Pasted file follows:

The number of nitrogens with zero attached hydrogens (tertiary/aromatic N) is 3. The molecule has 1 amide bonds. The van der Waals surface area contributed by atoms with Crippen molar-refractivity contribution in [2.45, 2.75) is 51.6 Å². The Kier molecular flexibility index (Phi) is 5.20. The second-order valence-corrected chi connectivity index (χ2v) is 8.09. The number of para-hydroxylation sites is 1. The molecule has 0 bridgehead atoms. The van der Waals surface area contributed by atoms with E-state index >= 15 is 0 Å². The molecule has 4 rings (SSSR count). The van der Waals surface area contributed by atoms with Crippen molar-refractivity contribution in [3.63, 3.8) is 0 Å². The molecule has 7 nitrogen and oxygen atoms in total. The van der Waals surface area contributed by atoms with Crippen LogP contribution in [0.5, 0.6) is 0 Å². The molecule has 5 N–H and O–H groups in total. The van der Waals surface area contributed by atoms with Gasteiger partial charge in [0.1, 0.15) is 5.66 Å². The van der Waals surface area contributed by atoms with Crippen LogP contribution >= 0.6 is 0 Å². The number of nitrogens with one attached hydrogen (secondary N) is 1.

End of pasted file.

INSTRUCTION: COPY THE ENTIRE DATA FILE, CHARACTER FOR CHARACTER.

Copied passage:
The number of nitrogens with zero attached hydrogens (tertiary/aromatic N) is 3. The molecule has 1 amide bonds. The van der Waals surface area contributed by atoms with Crippen molar-refractivity contribution in [2.45, 2.75) is 51.6 Å². The Kier molecular flexibility index (Phi) is 5.20. The second-order valence-corrected chi connectivity index (χ2v) is 8.09. The number of para-hydroxylation sites is 1. The molecule has 0 bridgehead atoms. The van der Waals surface area contributed by atoms with E-state index >= 15 is 0 Å². The molecule has 4 rings (SSSR count). The van der Waals surface area contributed by atoms with Crippen molar-refractivity contribution in [3.63, 3.8) is 0 Å². The molecule has 7 nitrogen and oxygen atoms in total. The van der Waals surface area contributed by atoms with Crippen LogP contribution in [0.5, 0.6) is 0 Å². The molecule has 5 N–H and O–H groups in total. The van der Waals surface area contributed by atoms with Gasteiger partial charge in [0.1, 0.15) is 5.66 Å². The van der Waals surface area contributed by atoms with Crippen LogP contribution >= 0.6 is 0 Å². The number of nitrogens with one attached hydrogen (secondary N) is 1.